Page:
Some things about Gerrymandering we might need to consider–one of these is that it does not only need to be used to help politicians–it can be drawn to protect groups that might otherwise be displaced by gentrification. Now how can Gerrymandering be used to protect groups who would otherwise be underrepresented? If Gerrymandering were to redraw districts along the lines of communities, which do not always pay attention to the arbitrary lines drawn by the State (just as African Tribes did not always pay attention to the arbitrary lines drawn by colonialization) . . . then Gerrymandering could help minority groups in a State gain representation by maintaining majorities in districts. Are they under-represented if the demographics if a district changes and the lines do not? Is a district only a geographical limitation, or does it reflect community, which changes its boundaries by residents and their micro-customs in their communities? Equally so, are lines redrawn to displace voters from changing their representation? Gerrymandering could harness the process of sub-dividing districts, adding representatives to governing bodies? How could that be done without setting as precedent a virtually limitless sub-division of districts?
How can Gerrymandering be maintained because the demographics of areas are changed not always by the slow process of change over extended periods? They often change by forces that are not only demographic, but economic, financial, as a process in the greed-market of real estate; that is, gentrification as a new version of Manifest Destiny which was and has been used to rationalize the displacement of indigenous peoples, somewhat like what is happening in Gaza (or to extent with DAPL, not exactly). And please spare me the micro-division most us play when we say that Gentrification, Colonialism and Gaza are not all of a piece. They are.
So, Gerrymandering is not the problem; who controls the process of Gerrymandering is. To be a democracy, we must insure that especially minority groups have representation that they would prefer, and not some deferential representation because the dogmas of society say that other-representation not of the minority-group’s choosing needs to market his or her statements to the effect that she or he will represent all of the people . . . mostly, again, marketing and not real policy.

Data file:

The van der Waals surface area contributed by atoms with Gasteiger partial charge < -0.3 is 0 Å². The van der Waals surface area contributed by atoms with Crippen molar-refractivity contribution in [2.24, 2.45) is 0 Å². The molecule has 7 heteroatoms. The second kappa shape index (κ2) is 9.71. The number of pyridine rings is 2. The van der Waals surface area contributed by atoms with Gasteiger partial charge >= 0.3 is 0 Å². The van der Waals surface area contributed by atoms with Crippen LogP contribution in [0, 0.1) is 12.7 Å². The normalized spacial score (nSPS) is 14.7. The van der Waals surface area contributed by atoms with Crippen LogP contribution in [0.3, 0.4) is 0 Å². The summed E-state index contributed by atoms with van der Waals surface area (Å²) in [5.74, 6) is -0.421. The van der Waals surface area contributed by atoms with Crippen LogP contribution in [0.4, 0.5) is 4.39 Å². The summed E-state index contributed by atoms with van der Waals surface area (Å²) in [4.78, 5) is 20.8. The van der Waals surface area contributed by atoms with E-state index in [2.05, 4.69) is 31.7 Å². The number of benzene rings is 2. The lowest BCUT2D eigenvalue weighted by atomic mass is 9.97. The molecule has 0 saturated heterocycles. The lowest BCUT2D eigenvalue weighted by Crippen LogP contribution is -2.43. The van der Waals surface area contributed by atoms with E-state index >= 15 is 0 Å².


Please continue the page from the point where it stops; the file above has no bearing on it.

It is not that I liked or did not like the projected image of Donald Trump naked and pregnant being embraced by a naked Putin from behind, but that I appreciated living in a country where that was possible–and I do not believe that anyone in Public Office has the same rights when representing that office as you or I–it’s not that due process no longer prevails, but the protections from criticism and even mocking are not the same. And it is not that the same protections from slander are not present because they are. But then this projection has nothing to do with slander, and that’s not debatable. If you imagine that the projected image of a naked pregnant Trump is slander then you do not know what slander is. And the brilliance of the contextualization is Trump’s pregnant-ness; if he were simply not pregnant then there could be innuendo that Trump is gay, which might verge into slander, but I would not try that case. Some would, and that would not have to enter into (but might be rooted in nonetheless) inferences of homosexuality as a social pejorative. The pregnant Trump takes it out of the real or the possibly real; there is no mistaking this as a fictional context–and I am not here to debate fictional truth(s) or the boundaries of such in old or new epistemologies. I do believe that the Literary is a separate and viable branch of epistemology, but that argument is not to be taken up here,